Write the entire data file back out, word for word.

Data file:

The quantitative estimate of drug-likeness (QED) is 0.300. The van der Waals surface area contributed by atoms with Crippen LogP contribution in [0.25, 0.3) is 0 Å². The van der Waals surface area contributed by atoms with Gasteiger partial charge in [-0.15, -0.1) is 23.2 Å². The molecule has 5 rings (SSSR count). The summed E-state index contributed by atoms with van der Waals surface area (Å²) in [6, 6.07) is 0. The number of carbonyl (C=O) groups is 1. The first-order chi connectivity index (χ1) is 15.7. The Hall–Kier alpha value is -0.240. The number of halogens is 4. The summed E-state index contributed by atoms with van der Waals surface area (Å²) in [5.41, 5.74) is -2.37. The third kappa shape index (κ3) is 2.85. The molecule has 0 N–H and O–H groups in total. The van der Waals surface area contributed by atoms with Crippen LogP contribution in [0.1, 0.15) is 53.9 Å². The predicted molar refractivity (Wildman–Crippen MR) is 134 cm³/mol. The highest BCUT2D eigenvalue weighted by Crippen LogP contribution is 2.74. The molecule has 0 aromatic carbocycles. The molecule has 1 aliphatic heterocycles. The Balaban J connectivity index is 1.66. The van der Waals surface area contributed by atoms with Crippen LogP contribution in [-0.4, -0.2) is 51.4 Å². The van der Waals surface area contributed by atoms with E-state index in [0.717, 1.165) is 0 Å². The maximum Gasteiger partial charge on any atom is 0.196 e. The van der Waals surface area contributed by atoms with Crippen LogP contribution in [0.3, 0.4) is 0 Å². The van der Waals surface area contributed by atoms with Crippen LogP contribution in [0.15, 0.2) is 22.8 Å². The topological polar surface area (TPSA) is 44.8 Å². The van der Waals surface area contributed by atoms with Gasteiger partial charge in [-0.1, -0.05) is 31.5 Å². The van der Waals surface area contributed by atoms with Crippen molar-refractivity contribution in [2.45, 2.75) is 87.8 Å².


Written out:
The quantitative estimate of drug-likeness (QED) is 0.300. The van der Waals surface area contributed by atoms with Crippen LogP contribution in [0.25, 0.3) is 0 Å². The van der Waals surface area contributed by atoms with Gasteiger partial charge in [-0.15, -0.1) is 23.2 Å². The molecule has 5 rings (SSSR count). The summed E-state index contributed by atoms with van der Waals surface area (Å²) in [6, 6.07) is 0. The number of carbonyl (C=O) groups is 1. The first-order chi connectivity index (χ1) is 15.7. The Hall–Kier alpha value is -0.240. The number of halogens is 4. The summed E-state index contributed by atoms with van der Waals surface area (Å²) in [5.41, 5.74) is -2.37. The third kappa shape index (κ3) is 2.85. The molecule has 0 N–H and O–H groups in total. The van der Waals surface area contributed by atoms with Crippen LogP contribution in [0.1, 0.15) is 53.9 Å². The predicted molar refractivity (Wildman–Crippen MR) is 134 cm³/mol. The highest BCUT2D eigenvalue weighted by Crippen LogP contribution is 2.74. The molecule has 0 aromatic carbocycles. The molecule has 1 aliphatic heterocycles. The Balaban J connectivity index is 1.66. The van der Waals surface area contributed by atoms with Crippen LogP contribution in [-0.4, -0.2) is 51.4 Å². The van der Waals surface area contributed by atoms with E-state index in [0.717, 1.165) is 0 Å². The maximum Gasteiger partial charge on any atom is 0.196 e. The van der Waals surface area contributed by atoms with Crippen LogP contribution in [0.3, 0.4) is 0 Å². The van der Waals surface area contributed by atoms with Crippen LogP contribution in [0.15, 0.2) is 22.8 Å². The topological polar surface area (TPSA) is 44.8 Å². The van der Waals surface area contributed by atoms with Gasteiger partial charge in [-0.1, -0.05) is 31.5 Å². The van der Waals surface area contributed by atoms with Crippen molar-refractivity contribution in [2.45, 2.75) is 87.8 Å².